by Eugene Rabkin

"Paris, France - Live, reporting from another mixed season, which is better than reporting from a bad one, and pretty good as far as things go in fashion these days. As I got to Paris the buzz went something like, “Wow, creative fashion was shown in Milan,” referencing the Bottega Veneta show, where Daniel Lee, formerly of Celine, showed a hard-edged collection, avoiding the customary Milanese triangle of glam/kitsch/camp. Pigs also fly. Also, old favorites disappoint. But that’s fashion - it’s fickle, and even diehard fans must recognize that things change. It still seems that the most important question today is who will be the new old Celine, since the new Celine gets sadder with each season. Jil Sander seems to be the top contender. Also, streetwear, at least for women, seems to be finally over. Also, not a single pair of Balenciaga Triple S amongst the Paris show attendees. This is how hype dies - quickly, but not before cashing in, so don’t expect that to change.

My first show was that of Dries Van Noten - a decidedly un-hype designer. The show’s invite was plain gray, confident in its monochromatism. So were the first five or so looks that he sent down the runway - powerful, assured without being cocky. It was refreshing and strong and unexpected, until the expected kicked in. It ain’t no Dries without flowers, and sometimes only he can give the flora the treatment it deserves. This wasn’t one of these times, but it was still a collection worth seeing. I loved the patent leather platform shoes with rubber-coated bottoms, that offset too much sweetness; it’s the Dries I love - the one who can throw in a little kink curveball so deadpan that most people will totally miss it because they are too busy looking at the roses.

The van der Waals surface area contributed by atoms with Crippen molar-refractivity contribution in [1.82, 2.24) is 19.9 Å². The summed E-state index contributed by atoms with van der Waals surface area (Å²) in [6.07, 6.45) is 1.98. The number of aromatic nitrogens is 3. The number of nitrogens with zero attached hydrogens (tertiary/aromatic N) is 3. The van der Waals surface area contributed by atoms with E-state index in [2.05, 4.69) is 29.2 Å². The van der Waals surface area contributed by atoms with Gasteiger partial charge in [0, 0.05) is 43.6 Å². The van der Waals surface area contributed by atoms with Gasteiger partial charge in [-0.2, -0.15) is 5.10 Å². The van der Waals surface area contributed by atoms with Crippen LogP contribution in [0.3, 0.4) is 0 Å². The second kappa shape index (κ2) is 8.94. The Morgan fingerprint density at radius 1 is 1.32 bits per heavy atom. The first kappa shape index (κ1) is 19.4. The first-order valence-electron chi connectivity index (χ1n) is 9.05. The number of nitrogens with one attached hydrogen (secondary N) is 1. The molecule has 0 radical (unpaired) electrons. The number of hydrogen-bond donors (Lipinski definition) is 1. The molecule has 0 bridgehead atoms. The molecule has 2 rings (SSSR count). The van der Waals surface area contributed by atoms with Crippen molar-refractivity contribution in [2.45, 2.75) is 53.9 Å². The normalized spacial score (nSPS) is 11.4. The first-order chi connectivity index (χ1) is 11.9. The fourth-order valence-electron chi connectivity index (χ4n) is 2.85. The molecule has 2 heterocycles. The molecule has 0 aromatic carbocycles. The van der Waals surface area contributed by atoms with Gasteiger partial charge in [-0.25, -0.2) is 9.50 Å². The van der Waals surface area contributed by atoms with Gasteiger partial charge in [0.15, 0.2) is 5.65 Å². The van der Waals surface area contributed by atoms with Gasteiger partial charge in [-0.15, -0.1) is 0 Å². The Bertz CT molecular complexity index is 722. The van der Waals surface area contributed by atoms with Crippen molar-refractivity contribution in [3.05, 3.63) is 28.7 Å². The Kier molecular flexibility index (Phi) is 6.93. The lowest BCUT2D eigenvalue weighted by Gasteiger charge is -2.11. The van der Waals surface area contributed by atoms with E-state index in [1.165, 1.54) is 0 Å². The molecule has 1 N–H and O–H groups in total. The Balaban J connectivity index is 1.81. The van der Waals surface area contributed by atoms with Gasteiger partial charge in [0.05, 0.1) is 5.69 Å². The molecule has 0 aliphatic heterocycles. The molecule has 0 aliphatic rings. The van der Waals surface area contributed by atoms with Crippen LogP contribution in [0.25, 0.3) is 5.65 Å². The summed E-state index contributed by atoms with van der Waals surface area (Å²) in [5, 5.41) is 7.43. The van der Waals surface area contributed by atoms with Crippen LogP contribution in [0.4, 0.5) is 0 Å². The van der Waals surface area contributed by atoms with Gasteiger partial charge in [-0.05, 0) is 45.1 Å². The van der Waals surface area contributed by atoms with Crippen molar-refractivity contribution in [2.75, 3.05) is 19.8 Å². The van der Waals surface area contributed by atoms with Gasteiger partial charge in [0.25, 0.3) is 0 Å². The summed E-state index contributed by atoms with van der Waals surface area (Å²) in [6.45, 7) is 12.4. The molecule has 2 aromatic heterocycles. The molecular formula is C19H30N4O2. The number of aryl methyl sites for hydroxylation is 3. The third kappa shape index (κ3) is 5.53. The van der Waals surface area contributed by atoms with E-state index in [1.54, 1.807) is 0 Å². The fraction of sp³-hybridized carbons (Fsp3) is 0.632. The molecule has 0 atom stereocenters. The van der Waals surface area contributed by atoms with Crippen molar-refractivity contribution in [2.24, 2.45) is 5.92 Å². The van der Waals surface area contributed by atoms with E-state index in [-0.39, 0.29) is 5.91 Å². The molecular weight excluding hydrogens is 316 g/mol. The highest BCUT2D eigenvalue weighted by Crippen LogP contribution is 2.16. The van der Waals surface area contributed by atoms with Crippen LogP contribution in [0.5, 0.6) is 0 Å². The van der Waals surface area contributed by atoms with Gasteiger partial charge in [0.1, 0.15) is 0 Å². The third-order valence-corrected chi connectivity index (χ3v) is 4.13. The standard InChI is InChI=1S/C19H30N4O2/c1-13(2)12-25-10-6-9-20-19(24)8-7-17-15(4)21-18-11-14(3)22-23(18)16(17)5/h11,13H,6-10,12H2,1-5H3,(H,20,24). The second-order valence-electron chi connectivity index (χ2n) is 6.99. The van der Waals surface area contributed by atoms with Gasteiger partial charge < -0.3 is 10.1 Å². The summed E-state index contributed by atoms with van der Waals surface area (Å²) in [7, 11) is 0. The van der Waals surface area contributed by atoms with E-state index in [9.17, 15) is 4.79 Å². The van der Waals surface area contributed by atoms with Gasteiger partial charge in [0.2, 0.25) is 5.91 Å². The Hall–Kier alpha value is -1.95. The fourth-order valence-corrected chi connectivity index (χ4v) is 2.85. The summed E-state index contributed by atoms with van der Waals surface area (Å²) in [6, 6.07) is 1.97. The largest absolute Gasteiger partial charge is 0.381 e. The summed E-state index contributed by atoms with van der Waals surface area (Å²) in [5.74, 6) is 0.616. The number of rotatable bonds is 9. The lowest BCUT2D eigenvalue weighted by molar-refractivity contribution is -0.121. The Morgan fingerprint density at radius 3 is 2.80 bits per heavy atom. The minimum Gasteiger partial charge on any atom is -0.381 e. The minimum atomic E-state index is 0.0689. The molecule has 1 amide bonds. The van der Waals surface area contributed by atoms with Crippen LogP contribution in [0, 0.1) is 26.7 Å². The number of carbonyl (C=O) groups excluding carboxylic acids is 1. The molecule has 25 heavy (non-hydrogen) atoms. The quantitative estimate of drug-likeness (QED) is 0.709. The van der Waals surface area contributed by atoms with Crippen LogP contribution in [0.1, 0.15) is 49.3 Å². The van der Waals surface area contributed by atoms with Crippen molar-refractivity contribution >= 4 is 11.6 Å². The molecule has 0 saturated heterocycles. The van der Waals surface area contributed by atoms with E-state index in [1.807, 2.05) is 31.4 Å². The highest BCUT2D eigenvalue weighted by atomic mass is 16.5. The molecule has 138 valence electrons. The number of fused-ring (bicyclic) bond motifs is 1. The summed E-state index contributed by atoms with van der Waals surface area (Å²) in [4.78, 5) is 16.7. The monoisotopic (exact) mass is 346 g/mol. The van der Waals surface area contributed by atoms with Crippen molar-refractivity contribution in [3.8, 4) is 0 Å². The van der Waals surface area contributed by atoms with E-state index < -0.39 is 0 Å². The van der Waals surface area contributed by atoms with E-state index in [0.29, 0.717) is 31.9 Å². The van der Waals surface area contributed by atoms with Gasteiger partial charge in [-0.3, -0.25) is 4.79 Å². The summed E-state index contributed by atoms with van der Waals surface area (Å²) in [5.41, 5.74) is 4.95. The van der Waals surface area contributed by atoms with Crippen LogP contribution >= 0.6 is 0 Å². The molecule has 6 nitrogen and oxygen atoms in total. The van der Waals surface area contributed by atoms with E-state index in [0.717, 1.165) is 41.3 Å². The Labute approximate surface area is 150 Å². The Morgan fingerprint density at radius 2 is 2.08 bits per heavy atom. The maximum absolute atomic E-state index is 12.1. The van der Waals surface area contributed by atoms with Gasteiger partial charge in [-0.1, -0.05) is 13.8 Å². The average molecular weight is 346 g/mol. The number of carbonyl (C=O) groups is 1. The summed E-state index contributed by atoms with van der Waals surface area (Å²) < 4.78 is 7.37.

At Ann Demeulemeester the next day the show felt tired. My hopes were up after an excellent men’s collection Sebastian Meunier presented in January, but they were shattered after a dozen or so shapeless dresses that trailed on the floor. I wouldn’t mind a couple of them, but one after another they looked lifeless, and those made of cotton jersey simply looked cheap - even the clever styling could not save them. The large hats perhaps were meant to detract the eye, but they only highlighted the inadequacy of what was shown below them. The monastic tailoring Meunier presented in a handful of looks was great - he could have easily made an entire collection out of such a visually rich theme. I didn’t even mind the shiny peach jacquard - it was levels above the sad cotton jersey. One things is clear - the Ann Demeulemeester label needs a reboot, and I am not sure where it will come from.

I love auteurs - I promise one day I will write an article about this - and Rick Owens reminded us all again that he is an auteur par excellence when he presented the women’s version of the Larry collection, dedicated to the Filipino-American designer Larry LeGaspi. It was a phenomenal show - full of energy from start to finish, from the music to the make-up and of course the clothes. In the fashion world Rick Owens is now left peerless to fly the freak flag - and he never flies it at half-mast. While other designers occassinsaly dabble in freakness, which only makes them look more fake - Owens owns it. And while others use freaks as props in their spectacles and discard them when they are no longer needed, Owens has made a home for them and has given them a high-level platform to express themselves. So it was with the Instagram famous Salvia, who did the prosthetic makeup for this show. So it is with the late LeGaspi, whom Owens is resurrecting this fall with a book he is publishing with Rizzoli. The fashion crowd loves Rick’s freak the way it likes the animals at the zoo or Buddhist monks - just another form of entertainment and tourism. Owens knows this and doesn’t care. He will do what he does and more power to him. I sorely wish more designers were invested in their work the way Owens is. Fashion would infinity benefit from it. And, yes, the clothes were there to back up his talent - the severe coats with padded or rounded pagoda shoulders, the in your face platform boots, the sexy body suits. I hate the whole empowerment through sex cliche, but the women who stomped down the runway looked nothing if not empowered."

Full report on SZ-Mag